Clustify - document clustering
 Home  |  Newsletter  |  My Articles  |  My Account  |  Help 

Location: Help / For Publishers / Guidelines

Guidelines for Magazine Website Publishers

Please note that we currently are NOT adding new publications to our index. You can submit your publication if you want, and we'll keep track of it in case we resume addition of new publications in the future.

Following the guidelines below will make your magazine site more useful to your readers and easier for and other search engines to index.
  1. Don't rename your web pages. When you change the names of your HTML files (i.e. URLs) you break the readers' bookmarks and you break the links to your site from search engines.
  2. Put dates on your articles. This helps readers determine if the article is still relevant, and it convinces them that you update your site regularly. Readers may come to the article directly through a search engine, so putting dates on the table of contents is not sufficient. can cite your article more precisely if you provide dates (please use 4-digit years).
  3. Be careful with frames. Frames allow you to keep one part of the display fixed while another part can be varied (by loading different text or scrolling independently). However, bad use of frames can make it hard for a reader to bookmark an article (the bookmark sends the reader to a page which is different from what they were reading when they created the bookmark). When moving from article to article on your side, does the URL listed in the "Address" or "Location" box on your browser stay the same? If so, you are using frames badly. Consider changing this or providing a "no frames" version of your articles. does not index sites where it cannot get a unique URL for each article (using a different frameset for each article is okay).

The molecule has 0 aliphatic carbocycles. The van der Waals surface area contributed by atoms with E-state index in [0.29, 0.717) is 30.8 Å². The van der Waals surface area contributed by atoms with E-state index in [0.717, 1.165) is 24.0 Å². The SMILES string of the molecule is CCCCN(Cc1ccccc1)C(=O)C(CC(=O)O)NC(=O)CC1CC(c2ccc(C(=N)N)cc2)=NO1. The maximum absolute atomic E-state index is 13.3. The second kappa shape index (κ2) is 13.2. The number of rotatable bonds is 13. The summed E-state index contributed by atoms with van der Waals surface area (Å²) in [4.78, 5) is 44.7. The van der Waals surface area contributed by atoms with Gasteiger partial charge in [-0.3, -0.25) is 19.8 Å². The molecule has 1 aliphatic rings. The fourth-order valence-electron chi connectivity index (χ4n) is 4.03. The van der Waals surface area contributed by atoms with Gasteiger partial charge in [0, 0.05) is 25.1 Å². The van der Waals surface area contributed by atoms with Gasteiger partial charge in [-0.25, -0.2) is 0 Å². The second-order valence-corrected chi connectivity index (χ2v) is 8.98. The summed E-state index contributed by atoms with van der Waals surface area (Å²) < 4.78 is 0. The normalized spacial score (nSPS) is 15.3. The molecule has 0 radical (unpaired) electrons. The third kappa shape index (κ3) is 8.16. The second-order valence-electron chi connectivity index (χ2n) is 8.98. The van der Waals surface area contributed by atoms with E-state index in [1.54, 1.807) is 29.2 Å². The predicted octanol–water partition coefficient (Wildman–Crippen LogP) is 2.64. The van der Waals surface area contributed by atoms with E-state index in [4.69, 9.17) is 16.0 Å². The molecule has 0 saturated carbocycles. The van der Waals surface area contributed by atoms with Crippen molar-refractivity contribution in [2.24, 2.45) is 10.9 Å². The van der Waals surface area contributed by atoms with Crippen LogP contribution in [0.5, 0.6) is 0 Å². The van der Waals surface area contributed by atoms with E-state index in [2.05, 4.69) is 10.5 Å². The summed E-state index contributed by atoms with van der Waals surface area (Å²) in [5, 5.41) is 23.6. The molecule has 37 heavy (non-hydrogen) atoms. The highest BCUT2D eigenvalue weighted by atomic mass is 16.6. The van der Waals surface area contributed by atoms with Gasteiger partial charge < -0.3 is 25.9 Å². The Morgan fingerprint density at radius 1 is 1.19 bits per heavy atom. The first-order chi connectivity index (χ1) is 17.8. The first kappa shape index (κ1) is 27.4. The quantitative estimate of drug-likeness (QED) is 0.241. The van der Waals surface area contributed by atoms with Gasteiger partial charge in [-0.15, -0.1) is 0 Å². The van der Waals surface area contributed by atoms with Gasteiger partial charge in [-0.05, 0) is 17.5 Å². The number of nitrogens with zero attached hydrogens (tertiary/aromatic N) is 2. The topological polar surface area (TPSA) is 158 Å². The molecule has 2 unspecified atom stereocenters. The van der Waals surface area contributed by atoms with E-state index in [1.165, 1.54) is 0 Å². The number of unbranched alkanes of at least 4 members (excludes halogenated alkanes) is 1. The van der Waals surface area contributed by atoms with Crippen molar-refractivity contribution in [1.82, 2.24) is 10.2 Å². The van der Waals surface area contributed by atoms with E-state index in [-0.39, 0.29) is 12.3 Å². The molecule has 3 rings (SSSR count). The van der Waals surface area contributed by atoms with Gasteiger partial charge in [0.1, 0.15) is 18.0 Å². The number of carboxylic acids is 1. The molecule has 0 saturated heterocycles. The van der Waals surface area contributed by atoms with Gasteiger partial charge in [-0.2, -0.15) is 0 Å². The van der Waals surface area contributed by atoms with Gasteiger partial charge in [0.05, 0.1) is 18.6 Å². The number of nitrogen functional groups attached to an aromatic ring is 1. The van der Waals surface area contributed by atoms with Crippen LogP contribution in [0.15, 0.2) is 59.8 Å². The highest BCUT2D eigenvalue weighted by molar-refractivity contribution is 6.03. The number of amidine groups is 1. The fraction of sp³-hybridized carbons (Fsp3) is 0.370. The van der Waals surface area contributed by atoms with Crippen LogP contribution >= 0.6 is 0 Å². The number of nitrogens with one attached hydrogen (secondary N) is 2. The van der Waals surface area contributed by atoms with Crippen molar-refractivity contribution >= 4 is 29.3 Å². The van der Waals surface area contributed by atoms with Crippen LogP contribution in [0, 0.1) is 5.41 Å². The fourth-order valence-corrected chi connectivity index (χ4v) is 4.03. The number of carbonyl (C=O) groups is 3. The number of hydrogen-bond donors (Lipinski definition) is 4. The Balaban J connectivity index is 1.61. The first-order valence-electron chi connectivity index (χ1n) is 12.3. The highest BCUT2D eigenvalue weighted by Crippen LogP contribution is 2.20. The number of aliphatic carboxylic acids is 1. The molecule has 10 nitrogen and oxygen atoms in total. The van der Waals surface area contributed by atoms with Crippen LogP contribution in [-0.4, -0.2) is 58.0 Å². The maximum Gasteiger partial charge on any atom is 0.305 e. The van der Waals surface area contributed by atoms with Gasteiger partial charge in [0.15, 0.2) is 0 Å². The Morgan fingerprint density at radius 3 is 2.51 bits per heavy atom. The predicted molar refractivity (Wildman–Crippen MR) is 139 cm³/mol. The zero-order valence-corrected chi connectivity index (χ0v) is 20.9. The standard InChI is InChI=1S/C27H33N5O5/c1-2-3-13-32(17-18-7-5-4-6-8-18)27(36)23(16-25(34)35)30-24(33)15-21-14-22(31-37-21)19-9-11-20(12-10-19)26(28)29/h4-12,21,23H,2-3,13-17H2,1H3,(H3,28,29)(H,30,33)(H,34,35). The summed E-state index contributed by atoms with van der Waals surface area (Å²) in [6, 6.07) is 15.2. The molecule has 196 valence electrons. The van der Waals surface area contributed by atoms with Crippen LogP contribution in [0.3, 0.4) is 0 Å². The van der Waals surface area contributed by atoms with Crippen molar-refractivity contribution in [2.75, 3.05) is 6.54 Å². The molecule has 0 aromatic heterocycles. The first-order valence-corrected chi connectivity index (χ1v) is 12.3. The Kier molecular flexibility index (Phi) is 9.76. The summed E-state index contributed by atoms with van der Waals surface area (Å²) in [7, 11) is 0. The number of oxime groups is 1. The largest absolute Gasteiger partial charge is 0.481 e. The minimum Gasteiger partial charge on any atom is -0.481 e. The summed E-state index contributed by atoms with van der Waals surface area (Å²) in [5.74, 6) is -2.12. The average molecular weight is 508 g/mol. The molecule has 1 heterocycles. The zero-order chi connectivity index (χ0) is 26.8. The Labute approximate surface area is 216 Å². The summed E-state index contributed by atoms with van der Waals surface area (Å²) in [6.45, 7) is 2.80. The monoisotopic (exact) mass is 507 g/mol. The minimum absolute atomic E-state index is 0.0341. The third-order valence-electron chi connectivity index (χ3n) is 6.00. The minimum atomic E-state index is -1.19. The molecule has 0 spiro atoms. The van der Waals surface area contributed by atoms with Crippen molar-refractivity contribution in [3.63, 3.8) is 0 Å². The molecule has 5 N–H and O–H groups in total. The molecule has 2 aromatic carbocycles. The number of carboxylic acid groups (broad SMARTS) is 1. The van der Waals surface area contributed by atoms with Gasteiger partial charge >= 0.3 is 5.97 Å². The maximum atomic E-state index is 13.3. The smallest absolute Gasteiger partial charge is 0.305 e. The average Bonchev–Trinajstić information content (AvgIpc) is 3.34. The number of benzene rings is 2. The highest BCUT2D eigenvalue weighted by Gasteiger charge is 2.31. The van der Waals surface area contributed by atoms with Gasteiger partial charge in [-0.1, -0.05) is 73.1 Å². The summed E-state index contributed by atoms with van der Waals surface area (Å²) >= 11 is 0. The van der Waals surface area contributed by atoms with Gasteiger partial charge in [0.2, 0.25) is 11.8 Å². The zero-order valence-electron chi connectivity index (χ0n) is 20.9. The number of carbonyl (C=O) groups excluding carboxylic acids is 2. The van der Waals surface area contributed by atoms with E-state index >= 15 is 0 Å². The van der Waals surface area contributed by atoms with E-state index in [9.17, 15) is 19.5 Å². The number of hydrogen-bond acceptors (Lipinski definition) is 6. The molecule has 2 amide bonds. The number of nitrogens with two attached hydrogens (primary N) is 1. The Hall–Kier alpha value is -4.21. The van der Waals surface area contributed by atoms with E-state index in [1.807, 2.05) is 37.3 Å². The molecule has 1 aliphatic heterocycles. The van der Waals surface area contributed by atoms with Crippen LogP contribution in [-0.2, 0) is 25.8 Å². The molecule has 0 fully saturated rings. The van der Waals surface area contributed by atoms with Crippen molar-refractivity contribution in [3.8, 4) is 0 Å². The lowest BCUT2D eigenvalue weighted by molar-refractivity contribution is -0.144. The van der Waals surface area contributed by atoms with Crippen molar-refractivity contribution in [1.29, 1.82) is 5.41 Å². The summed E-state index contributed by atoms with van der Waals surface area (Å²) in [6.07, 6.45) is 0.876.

4. Make links work when "current" issue changes. Be careful about how you set up the table of contents for your current issue. The article links should not change when that issue is no longer current or you will break the readers' bookmarks to the articles (i.e. "/current/myarticle.html" should not suddenly change to "/19991201/myarticle.html" when the January issue comes out). For example:
    Bad: Articles in /19991201 with hyperlinks like ./myarticle.html and soft link /current to /19991201.
    Good: Articles in /19991201 with hyperlinks like ../19991201/myarticle.html and soft link /current to /19991201.
  5. Provide a single complete page. Some people advocate slicing articles into small pieces with lots of links so that readers can jump easily to only the parts they want. While this may be good for general browsing, there are some drawbacks:
    • User must hunt for the "next page" link and wait for the selected page to download, causing an interruption in their reading (pushing the "page down" key while reading a single long page is easier).
    • It is hard for the user to print the article.
    • It can be hard for to find all of the pieces if the "next page" links are not of a simple, consistent format. This can cause our search engine to miss parts of your article.
    If you want to cut the article into many pieces, consider also posting a "single page" version.
  6. Use descriptive article titles. Readers can browse your table of contents more efficiently if you use article titles that are simple and clear rather than cute. This will also improve the usefulness of your citation on